Ask Sonnet: Who’s at fault in a parking lot accident?
Ask Sonnet: Who’s at fault in a parking lot accident?

Whether you're on the highway or in the parking lot, the same basic rules of the road apply. And just like on the highway, accidents can happen and (contrary to belief) someone is at-fault. This is what car insurance is for!

Here's what you need to know if you find yourself in this situation:

1. A collision with a parked car.

If your car is hit while it’s legally parked and you’re able to identify the other driver, you probably won’t be considered at fault. But, there are exceptions to every rule. For example, if you’re opening your door and another driver hits it while it’s open, you would likely be considered at fault. While liability for parked-car collisions can vary by situation, your insurer will do their best to avoid considering you at fault whenever possible.

Tip: Watch where you swing that door! If you hit the car next to you, any damage caused can leave you at fault. But, in the case that the door of the other car is also open, fault may be split 50/50.

2. A collision with a car in a feeder lane.

When leaving a parking spot, you’ll want to look both ways as you enter the feeder lane which is the laneway you’d be pulling into from your spot. Any cars traveling in this lane will always have right of way, so you should keep in mind that you can be placed at fault in this situation.

3. A collision with a car in a thoroughfare.

After safely backing out of your spot and into the feeder lane, you head towards a main lane known as a thoroughfare. Here, cars travelling down the thoroughfare have the right of way. In a collision, cars turning into the thoroughfare will be at fault.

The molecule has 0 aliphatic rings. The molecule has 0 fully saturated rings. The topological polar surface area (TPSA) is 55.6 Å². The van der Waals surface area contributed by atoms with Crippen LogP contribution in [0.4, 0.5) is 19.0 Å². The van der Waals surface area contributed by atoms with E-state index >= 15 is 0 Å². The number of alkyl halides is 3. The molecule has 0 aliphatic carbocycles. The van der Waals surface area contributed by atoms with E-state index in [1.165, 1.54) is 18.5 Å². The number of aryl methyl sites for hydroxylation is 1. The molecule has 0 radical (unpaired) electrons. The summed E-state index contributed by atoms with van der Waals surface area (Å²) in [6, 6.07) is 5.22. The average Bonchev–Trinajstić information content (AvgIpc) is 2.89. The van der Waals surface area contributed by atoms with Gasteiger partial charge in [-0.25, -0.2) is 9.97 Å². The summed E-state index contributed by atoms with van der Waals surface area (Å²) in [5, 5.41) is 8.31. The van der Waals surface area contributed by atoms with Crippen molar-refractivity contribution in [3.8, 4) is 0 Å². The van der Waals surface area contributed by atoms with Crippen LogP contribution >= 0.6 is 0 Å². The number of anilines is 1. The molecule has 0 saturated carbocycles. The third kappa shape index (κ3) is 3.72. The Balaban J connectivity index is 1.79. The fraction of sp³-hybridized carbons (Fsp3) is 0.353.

4. A collision between two cars pulling out of a spot.

In this situation fault might be split 50/50. You'll want to check in with your insurer since this is determined by provincially legislated rules, but typically it applies in cases where your insurer is unable to determine who is at fault based on the accident details or two cars collide while exiting their respective spots, more or less, at the same time.

5. A hit and run

In a hit and run situation, it is important to immediately contact the police so you can let your insurance company know that you are not at fault. While this is an important step, there’s more to handling a hit and run. In any case, you'll want to make sure to capture every detail of the incident to help your insurance company begin to determine fault and help settle your claim.

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